Embracing the experience

R&B singer Keite Young uses his music to connect with his listeners both spiritually and sensually

June 21, 2007|By Rashod D. Ollison | Rashod D. Ollison,Sun Pop Music Critic

He hopes you feel him.

As R&B newcomer Keite Young discusses his debut, The Rise & Fall of Keite Young, he stresses the idea of the record being an intense, soul-baring conversation with the listener.

"My vision for this record revolved around relating to people," says the singer-songwriter, who plays Eden's Lounge tonight. "Some scenarios are personal, some I imagined. I wanted to give a sense of kinship."

In doing that, Young (whose first name is pronounced "keet") leans on familiar elements of Prince, Sly Stone and Al Green as he croons kaleidoscopic songs of redemptive and romantic love. In a way, the 30-year-old Fort Worth, Texas, native extends the smoky retro soul that catapulted D'Angelo to the top of the charts in the mid-'90s.

"The process I take, it's more organic," says Young, who last week was at his home in Dallas. "My goal is to write great songs, not so much hooks and catchy chants."

The debut, which will be released by Hidden Beach Recordings on July 24, is a musical reflection of the Southern gospel and blues Young absorbed while growing up in Texas. For him, singing came as naturally as breathing; it was in the blood. His maternal grandfather was a professional blues singer, and his mother was a gospel vocalist who once sang in Kirk Franklin's choir. (In 1997, two years out of high school, Young also toured in the gospel star's ensemble.)

But given all the music around him and his talent for singing and writing songs, a career in music wasn't Young's first calling. When he was 15, the artist was ordained as a minister. At the time, he thought the coexistence of spirituality and secularity (a battle fought by several soul men before him, including Sam Cooke, Marvin Gaye and Al Green) was impossible.

"There was a passion for both the spiritual and the sensual," says Young, an impeccably groomed man whose silken, shoulder-length tresses rival those of any female singer on the scene these days. "But having those examples -- the Als, the Marvins -- helped me find a niche. There was a time when it was pressed on me that spirituality and sensuality were enemies. But I've done some living, man, and I embrace the human experience, which is spiritual and sensual. It's a personal journey. You have to grow and look at your own relationship with the source, the life force, or whatever you believe in."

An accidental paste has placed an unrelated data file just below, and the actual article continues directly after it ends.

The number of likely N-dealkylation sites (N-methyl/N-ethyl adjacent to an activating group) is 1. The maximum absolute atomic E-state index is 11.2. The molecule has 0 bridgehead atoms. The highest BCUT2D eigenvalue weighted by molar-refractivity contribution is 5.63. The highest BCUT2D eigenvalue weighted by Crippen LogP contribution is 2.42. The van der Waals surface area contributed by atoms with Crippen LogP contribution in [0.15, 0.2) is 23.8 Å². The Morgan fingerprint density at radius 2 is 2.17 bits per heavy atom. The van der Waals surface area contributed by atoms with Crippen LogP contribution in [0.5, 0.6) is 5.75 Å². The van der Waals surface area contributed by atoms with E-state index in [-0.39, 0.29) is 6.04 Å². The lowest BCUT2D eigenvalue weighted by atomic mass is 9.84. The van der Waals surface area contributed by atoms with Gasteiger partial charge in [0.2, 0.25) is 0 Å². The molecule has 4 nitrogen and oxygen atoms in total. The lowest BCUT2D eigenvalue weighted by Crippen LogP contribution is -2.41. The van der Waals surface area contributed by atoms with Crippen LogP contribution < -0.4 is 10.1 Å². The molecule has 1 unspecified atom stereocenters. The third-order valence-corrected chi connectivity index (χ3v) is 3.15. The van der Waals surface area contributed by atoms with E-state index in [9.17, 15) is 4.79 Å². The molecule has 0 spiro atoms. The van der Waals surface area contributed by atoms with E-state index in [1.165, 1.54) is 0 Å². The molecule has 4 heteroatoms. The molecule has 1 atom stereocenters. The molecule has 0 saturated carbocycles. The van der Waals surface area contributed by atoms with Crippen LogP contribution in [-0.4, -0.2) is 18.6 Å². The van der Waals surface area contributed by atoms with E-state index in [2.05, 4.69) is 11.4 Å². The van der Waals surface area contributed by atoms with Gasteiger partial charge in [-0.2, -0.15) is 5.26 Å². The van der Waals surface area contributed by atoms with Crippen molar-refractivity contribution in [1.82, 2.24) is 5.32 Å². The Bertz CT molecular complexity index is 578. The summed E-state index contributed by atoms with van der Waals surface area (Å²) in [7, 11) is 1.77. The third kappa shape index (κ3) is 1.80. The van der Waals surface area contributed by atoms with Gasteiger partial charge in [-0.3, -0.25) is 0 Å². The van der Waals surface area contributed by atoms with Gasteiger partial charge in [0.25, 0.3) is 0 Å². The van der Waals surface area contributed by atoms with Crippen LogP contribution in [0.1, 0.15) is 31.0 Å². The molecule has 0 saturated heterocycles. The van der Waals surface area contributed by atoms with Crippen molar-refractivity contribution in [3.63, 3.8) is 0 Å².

In the past decade, Young has concentrated on refining his sound, playing gigs around Texas and learning his way around a studio. (He wrote, produced and programmed much of The Rise & Fall of Keite Young.) Around 2002, his great uncle, former NBA player and smooth jazz guitarist Wayman Tisdale, passed Young's demo tape to Steve McKeever, president of Hidden Beach, whose roster includes multiplatinum neo-soul queen Jill Scott and R&B husband-and-wife duo Kindred. The artist was signed right away.

But Young took his time crafting the album's swirling mix of gospel-charged R&B and funk-rock, all driven by his yearning, Prince-inspired falsetto. He deliberately mingles urgent uplifting messages ("Shine" and "Pray") with sultry tales of carnality ("The Way That You Love Me" and "If We Were Alone," a duet with soul singer and fellow Texan N'Dambi).

"My hope with this album is that people get that they're not as alone as they think," Young says. "We all share common trials and desires. I want them to know I'm honest, I'm human, and the journey is something to be embraced. The album is just an introduction to what I hope will be 40, 50 years of conversations."

rashod.ollison@baltsun.com

See Keite Young and Jaguar Wright as part of the Soul Kitchen Live series at Eden's Lounge, 15 W. Eager St., tonight. Admission is free before 8, and $20 after. For more information, go to edenslounge.com.

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